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Conservation Genetics

, Volume 19, Issue 3, pp 555–569 | Cite as

Genetic diversity from pre-bottleneck to recovery in two sympatric pinniped species in the Northwest Atlantic

  • Kristina M. Cammen
  • Sarah Vincze
  • A. Sky Heller
  • Brenna A. McLeod
  • Stephanie A. Wood
  • W. Don Bowen
  • Michael O. Hammill
  • Wendy B. Puryear
  • Jonathan Runstadler
  • Frederick W. Wenzel
  • Michael Kinnison
  • Timothy R. Frasier
Research Article

Abstract

Conservation successes of the past several decades provide natural settings to study post-bottleneck evolutionary processes in species undergoing recovery. Here, we study the impact of demographic change on genetic diversity in parallel natural experiments of historical decline and subsequent recovery in two sympatric pinniped species in the Northwest Atlantic, the gray seal (Halichoerus grypus atlantica) and harbor seal (Phoca vitulina concolor). We compare genetic diversity at the mitochondrial control region today to diversity in archaeological specimens, which represent the populations prior to the regional bounties of the late 1800s to mid-1900s that drastically reduced population sizes and led to local extirpations. We further assess genetic diversity throughout recovery, using biological collections from ongoing long-term studies of both species. Overall, the genetic data are consistent with the historical presence of large, genetically diverse populations of pinnipeds prior to human exploitation, and suggest that gray seals were more dramatically impacted by historical bottlenecks than harbor seals in the Northwest Atlantic. Current mitochondrial diversity in both species is relatively high, and we observe little change over the past several decades during a period of roughly parallel rapid population increases. However, there remain large differences in haplotype composition between pinniped populations of pre-exploitation and today, a lasting genetic signature of historical exploitation that is likely to persist into the future.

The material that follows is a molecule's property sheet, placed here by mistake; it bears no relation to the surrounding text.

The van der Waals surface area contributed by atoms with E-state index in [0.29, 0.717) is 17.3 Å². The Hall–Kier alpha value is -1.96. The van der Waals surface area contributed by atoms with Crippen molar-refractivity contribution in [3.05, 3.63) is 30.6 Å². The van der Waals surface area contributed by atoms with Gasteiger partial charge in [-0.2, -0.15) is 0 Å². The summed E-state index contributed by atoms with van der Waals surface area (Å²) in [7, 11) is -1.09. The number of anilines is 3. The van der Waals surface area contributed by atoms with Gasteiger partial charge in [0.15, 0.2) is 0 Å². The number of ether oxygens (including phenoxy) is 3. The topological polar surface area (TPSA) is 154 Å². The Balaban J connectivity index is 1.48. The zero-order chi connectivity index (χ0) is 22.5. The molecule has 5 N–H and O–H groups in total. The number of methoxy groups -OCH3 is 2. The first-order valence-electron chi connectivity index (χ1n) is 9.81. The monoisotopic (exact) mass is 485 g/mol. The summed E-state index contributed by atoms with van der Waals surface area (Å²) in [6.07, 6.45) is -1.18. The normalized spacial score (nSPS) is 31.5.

Keywords

Halichoerus grypus Phoca vitulina Mitochondrial control region Ancient DNA 

Notes

Acknowledgements

We thank the following individuals who helped with access to sample archives or ongoing collections: Christine Bubac, Johanne Guerin, Matthew Harnden, Nell den Heyer, Elizabeth Josephson, and Gordon Waring. We also thank Mike Simpkins, Per Palsbøll, Morten Tange Olsen, and an anonymous reviewer for their thoughtful feedback on the manuscript. The import/export of seal samples between Canada and the United States was conducted under NOAA Permit No. 17670-03 (issued to the NMFS Northeast Fisheries Science Center) and authorization from the NOAA National Marine Fisheries Service and Greater Atlantic Regional Fisheries Office (issued to Brian Robinson). Funding for the fieldwork was provided by the Department of Fisheries and Oceans Canada, Natural Sciences and Engineering Research Council of Canada, NOAA Northeast Fisheries Science Center, Northeast Fisheries Observer Program, and the NIH/NIAID Centers of Excellence for Influenza Research and Surveillance (HHSN272201400008C). K.M.C. was supported by a National Science Foundation Postdoctoral Research Fellowship in Biology under Grant No. 1523568. We are grateful to Brian Robinson’s early contributions to the work, through animated discussion, liaising with the Passamaquoddy Tribe, and providing access to his archaeological collections. Brian passed away prior to the completion of this work; we mourn his loss but continue to appreciate his lasting contributions to archaeology in Maine.

Supplementary material

10592_2017_1032_MOESM1_ESM.pdf (96 kb)
Supplementary material 1 (PDF 96 KB)

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Copyright information

© Springer Science+Business Media B.V., part of Springer Nature 2017

Authors and Affiliations

  • Kristina M. Cammen
    • 1
  • Sarah Vincze
    • 1
  • A. Sky Heller
    • 2
  • Brenna A. McLeod
    • 3
  • Stephanie A. Wood
    • 4
  • W. Don Bowen
    • 5
  • Michael O. Hammill
    • 6
  • Wendy B. Puryear
    • 7
  • Jonathan Runstadler
    • 7
  • Frederick W. Wenzel
    • 8
  • Michael Kinnison
    • 9
  • Timothy R. Frasier
    • 3
  1. 1.School of Marine SciencesUniversity of MaineOronoUSA
  2. 2.Department of AnthropologyUniversity of MaineOronoUSA
  3. 3.Department of BiologySaint Mary’s UniversityHalifaxCanada
  4. 4.Department of BiologyUniversity of MassachusettsBostonUSA
  5. 5.Bedford Institute of OceanographyDartmouthCanada
  6. 6.Fisheries and Oceans CanadaMaurice Lamontagne InstituteMont-JoliCanada
  7. 7.Department of Infectious Disease and Global Health, Cummings School of Veterinary MedicineTufts UniversityNorth GraftonUSA
  8. 8.Protected Species Branch, NOAA, NMFSNortheast Fisheries Science CenterWoods HoleUSA
  9. 9.School of Biology and EcologyUniversity of MaineOronoUSA

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